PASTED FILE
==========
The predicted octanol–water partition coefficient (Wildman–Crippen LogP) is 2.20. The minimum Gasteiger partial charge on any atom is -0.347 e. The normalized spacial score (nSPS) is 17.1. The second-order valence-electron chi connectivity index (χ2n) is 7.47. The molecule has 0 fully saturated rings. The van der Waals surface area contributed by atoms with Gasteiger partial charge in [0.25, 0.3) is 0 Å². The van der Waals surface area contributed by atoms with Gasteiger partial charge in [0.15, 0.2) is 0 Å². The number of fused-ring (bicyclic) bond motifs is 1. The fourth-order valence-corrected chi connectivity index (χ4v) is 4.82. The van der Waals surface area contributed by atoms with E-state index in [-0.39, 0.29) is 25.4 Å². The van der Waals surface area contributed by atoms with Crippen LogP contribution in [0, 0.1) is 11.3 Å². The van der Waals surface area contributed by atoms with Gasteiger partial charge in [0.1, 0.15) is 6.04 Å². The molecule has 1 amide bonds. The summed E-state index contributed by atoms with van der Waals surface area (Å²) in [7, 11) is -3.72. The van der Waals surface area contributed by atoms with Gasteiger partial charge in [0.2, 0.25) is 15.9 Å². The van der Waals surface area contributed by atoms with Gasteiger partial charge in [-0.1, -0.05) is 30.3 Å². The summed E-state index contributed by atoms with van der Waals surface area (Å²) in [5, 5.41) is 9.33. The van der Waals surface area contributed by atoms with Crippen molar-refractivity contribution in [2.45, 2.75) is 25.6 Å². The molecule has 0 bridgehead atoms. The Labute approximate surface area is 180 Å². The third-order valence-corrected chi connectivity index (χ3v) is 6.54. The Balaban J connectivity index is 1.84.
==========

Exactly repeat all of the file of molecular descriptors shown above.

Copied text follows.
The predicted octanol–water partition coefficient (Wildman–Crippen LogP) is 2.20. The minimum Gasteiger partial charge on any atom is -0.347 e. The normalized spacial score (nSPS) is 17.1. The second-order valence-electron chi connectivity index (χ2n) is 7.47. The molecule has 0 fully saturated rings. The van der Waals surface area contributed by atoms with Gasteiger partial charge in [0.25, 0.3) is 0 Å². The van der Waals surface area contributed by atoms with Gasteiger partial charge in [0.15, 0.2) is 0 Å². The number of fused-ring (bicyclic) bond motifs is 1. The fourth-order valence-corrected chi connectivity index (χ4v) is 4.82. The van der Waals surface area contributed by atoms with E-state index in [-0.39, 0.29) is 25.4 Å². The van der Waals surface area contributed by atoms with Crippen LogP contribution in [0, 0.1) is 11.3 Å². The van der Waals surface area contributed by atoms with Gasteiger partial charge in [0.1, 0.15) is 6.04 Å². The molecule has 1 amide bonds. The summed E-state index contributed by atoms with van der Waals surface area (Å²) in [7, 11) is -3.72. The van der Waals surface area contributed by atoms with Gasteiger partial charge in [0.2, 0.25) is 15.9 Å². The van der Waals surface area contributed by atoms with Gasteiger partial charge in [-0.1, -0.05) is 30.3 Å². The summed E-state index contributed by atoms with van der Waals surface area (Å²) in [5, 5.41) is 9.33. The van der Waals surface area contributed by atoms with Crippen molar-refractivity contribution in [2.45, 2.75) is 25.6 Å². The molecule has 0 bridgehead atoms. The Labute approximate surface area is 180 Å². The third-order valence-corrected chi connectivity index (χ3v) is 6.54. The Balaban J connectivity index is 1.84.